Before a tax-exempt organization (EO) can determine how to treat payments for services rendered, the EO must first know the business relationship that exists between the organization and the person performing the services. The person performing the services may be--
In determining whether the person providing the service is a common law employee or an independent contractor, all information that provides evidence of the degree of control and independence must be considered.
It is critical that the EO, as the employer, correctly determine whether individuals providing services are employees or independent contractors. Generally, the EO must withhold income taxes, withhold and pay Social Security and Medicare taxes, and pay unemployment tax on wages paid to an employee. The EO does not generally have to withhold or pay any taxes on payments to independent contractors.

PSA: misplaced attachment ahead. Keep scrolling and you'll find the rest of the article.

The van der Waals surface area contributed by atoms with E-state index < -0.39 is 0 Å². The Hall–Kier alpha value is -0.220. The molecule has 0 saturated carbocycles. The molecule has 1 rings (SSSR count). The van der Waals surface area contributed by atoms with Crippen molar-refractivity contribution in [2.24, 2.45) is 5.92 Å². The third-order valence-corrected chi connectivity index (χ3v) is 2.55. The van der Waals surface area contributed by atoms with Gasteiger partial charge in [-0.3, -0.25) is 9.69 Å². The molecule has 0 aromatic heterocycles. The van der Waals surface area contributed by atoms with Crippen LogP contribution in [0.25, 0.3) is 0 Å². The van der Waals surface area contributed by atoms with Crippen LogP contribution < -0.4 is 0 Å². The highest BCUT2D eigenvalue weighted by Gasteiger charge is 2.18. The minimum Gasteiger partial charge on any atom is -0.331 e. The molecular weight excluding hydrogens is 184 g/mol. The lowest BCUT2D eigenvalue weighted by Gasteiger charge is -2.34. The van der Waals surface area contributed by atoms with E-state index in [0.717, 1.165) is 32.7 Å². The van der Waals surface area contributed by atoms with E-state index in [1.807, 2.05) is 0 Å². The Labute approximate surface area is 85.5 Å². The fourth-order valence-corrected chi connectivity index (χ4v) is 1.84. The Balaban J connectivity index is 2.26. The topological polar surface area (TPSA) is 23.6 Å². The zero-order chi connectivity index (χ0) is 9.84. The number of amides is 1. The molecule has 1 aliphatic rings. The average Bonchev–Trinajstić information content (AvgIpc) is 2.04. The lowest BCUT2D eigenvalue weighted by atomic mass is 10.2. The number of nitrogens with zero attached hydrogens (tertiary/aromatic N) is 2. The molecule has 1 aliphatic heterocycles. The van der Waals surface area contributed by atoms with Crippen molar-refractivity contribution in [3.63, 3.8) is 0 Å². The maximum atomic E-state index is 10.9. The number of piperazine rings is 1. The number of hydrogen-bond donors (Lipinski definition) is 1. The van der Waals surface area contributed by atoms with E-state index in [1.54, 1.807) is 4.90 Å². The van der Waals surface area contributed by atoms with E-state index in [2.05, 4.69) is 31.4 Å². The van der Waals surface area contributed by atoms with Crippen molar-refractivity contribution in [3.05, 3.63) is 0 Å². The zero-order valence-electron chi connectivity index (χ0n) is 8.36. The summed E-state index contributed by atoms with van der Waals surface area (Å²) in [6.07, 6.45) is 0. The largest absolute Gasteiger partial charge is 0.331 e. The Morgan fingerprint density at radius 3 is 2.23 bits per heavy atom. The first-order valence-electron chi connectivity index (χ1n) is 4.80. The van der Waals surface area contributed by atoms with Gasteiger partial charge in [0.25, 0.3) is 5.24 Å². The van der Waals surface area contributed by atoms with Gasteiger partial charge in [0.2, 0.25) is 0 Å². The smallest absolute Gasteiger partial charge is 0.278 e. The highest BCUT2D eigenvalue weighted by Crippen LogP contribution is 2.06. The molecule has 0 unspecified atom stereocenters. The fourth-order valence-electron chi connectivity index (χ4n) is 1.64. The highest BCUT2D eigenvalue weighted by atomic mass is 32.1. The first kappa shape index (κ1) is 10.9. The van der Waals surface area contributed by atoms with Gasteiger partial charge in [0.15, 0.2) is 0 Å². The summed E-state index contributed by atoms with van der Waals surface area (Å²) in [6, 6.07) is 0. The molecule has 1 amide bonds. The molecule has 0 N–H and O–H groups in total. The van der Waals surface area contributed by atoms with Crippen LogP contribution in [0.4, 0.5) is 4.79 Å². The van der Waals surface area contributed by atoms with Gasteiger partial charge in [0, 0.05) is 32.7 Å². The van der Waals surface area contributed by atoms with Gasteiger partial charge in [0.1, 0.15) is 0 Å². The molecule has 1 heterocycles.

Caution: An EO can be held liable for employment taxes, plus interest and penalties, if a worker is incorrectly classified as an independent contractor. Also, see Paying Independent Contractors for information on reporting requirements for payments to independent contractors.
Refer to Who Are Employees? in Publication 15-A, Employer's Supplemental Tax Guide, for more information.
See Employment Tax Resources for Exempt Organizations, for more information.
Learn more about the benefits, limitations and expectations of tax-exempt organizations by attending 10 courses at the online Small to Mid-Size Tax Exempt Organization Workshop.